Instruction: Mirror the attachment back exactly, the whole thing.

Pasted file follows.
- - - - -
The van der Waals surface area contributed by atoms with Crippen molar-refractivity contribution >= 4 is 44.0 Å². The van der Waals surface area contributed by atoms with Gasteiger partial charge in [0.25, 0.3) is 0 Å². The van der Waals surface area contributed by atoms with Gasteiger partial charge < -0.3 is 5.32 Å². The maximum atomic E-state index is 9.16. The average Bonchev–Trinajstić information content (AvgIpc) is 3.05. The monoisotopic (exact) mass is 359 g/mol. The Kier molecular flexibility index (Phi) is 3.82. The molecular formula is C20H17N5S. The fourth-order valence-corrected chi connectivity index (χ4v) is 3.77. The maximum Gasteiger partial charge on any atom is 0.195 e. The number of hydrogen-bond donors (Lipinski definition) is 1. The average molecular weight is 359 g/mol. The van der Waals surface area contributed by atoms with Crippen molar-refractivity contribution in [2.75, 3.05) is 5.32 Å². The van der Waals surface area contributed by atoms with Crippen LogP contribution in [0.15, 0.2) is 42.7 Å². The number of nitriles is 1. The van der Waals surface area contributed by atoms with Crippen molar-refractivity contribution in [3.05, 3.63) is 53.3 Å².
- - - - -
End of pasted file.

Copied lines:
The van der Waals surface area contributed by atoms with Crippen molar-refractivity contribution >= 4 is 44.0 Å². The van der Waals surface area contributed by atoms with Gasteiger partial charge in [0.25, 0.3) is 0 Å². The van der Waals surface area contributed by atoms with Gasteiger partial charge < -0.3 is 5.32 Å². The maximum atomic E-state index is 9.16. The average Bonchev–Trinajstić information content (AvgIpc) is 3.05. The monoisotopic (exact) mass is 359 g/mol. The Kier molecular flexibility index (Phi) is 3.82. The molecular formula is C20H17N5S. The fourth-order valence-corrected chi connectivity index (χ4v) is 3.77. The maximum Gasteiger partial charge on any atom is 0.195 e. The number of hydrogen-bond donors (Lipinski definition) is 1. The average molecular weight is 359 g/mol. The van der Waals surface area contributed by atoms with Crippen molar-refractivity contribution in [2.75, 3.05) is 5.32 Å². The van der Waals surface area contributed by atoms with Crippen LogP contribution in [0.15, 0.2) is 42.7 Å². The number of nitriles is 1. The van der Waals surface area contributed by atoms with Crippen molar-refractivity contribution in [3.05, 3.63) is 53.3 Å².